Saint-Petersburg is a city with a unique and oftentimes macabre history. It’s one of the “younger” Russian cities, founded in the eighteenth century (compared to Moscow, for example, which is more than 800 years old). It was built to be the new capital, then stripped of the title and re-baptized after the October Revolution in the early 20th century. It was one of the cities to suffer the most under a long and grueling siege during World War II. These days, the city regained its original name (after its founder the Tsar Peter I), but legends still suggest the city is plagued by misfortunes because of an ancient curse.
One example is Obvodny Canal. Its name means “circular”, and it’s the largest canal in the city to this
day. In St-Petersburg’s early days, it was on the outskirts, a place where only the poorest workers lived, and already it had the reputation of a place where “bad things happen” without explanation.
As the canal was being built, strange things started to happen. Workers complained of debilitating headaches and other health problems; there were incidents of strange, unprecedented outbursts of violence where workers massacred each other for no apparent reason. Still, they were ordered to finish their work in spite of many casualties.
In the 1920’s, the government started building a road by the canal and workers uncovered mysterious granite plates that could have been tombs. The local archaeologists had not been permitted to study the tombs as it would slow down the construction, so all they could do was make a few quick sketches. The tombs were destroyed and construction went on. Shortly after, in 1923, began a vague of suicides concentrated around the Borovsky bridge, which to this day is known to the locals as the Suicide Bridge. People drowned themselves in the canal, and some even threw their infant children into the murky waters. Those who were saved seemed disoriented and couldn’t remember what exactly made them jump. Others simply said an invisible force pushed them into the water. Rumors said that if you got too close to the canal, it had a hypnotizing effect, as if something was pulling you in. Others looked down from the bridge to see the corpse of a woman in white floating face-up just beneath the surface—but as soon as they tried to call for help she would disappear without a trace…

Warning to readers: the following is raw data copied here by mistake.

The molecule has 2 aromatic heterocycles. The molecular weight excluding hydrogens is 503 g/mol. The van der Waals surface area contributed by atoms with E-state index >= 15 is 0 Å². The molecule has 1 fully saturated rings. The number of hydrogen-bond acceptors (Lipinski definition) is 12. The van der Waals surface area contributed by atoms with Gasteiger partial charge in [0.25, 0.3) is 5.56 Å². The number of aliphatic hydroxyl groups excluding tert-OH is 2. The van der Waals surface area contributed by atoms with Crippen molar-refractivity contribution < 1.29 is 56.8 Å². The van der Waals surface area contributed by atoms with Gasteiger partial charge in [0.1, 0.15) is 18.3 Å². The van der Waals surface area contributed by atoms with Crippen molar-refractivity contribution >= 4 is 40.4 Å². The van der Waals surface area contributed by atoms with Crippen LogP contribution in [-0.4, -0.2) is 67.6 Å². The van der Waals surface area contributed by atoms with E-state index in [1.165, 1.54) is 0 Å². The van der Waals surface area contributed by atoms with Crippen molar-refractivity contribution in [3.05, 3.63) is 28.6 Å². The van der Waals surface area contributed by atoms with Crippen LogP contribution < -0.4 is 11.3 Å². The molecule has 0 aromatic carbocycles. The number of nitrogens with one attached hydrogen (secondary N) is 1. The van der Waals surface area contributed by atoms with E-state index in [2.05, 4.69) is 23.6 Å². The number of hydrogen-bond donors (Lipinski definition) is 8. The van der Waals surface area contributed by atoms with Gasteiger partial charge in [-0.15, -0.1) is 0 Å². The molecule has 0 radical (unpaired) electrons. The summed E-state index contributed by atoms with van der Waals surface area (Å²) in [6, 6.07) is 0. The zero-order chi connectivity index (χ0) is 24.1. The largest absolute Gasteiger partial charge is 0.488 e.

The story of the Obvodny Canal began way before St-Petersburg and Peter I. In the thirteenth century, Swedish knights ruthlessly massacred the women of a small tribe of karels, a people native to the region. The “shaman” of the tribe cursed the knights and was also killed. Subsequently, the women and the shaman were buried in the place that would later become Obvodny Canal. It’s more than likely that the granite plates were their tombstones.
To this day, there are clusters of suicides in the canal roughly every ten years. Parents forbid their children to come close to the canal and even the least superstitious among them avoid gazing down into the dark, dirty water longer than necessary. The neighborhood is now close to the trendy, touristy downtown St-Petersburg, and there’s a metro station nearby—but still, the eerie air of the place can be felt, especially at night when cars and passersby become sparse…
Info and photos from http://lenarudenko.livejournal.com/79991.html and http://sapiski-oborotny.ru/creatures/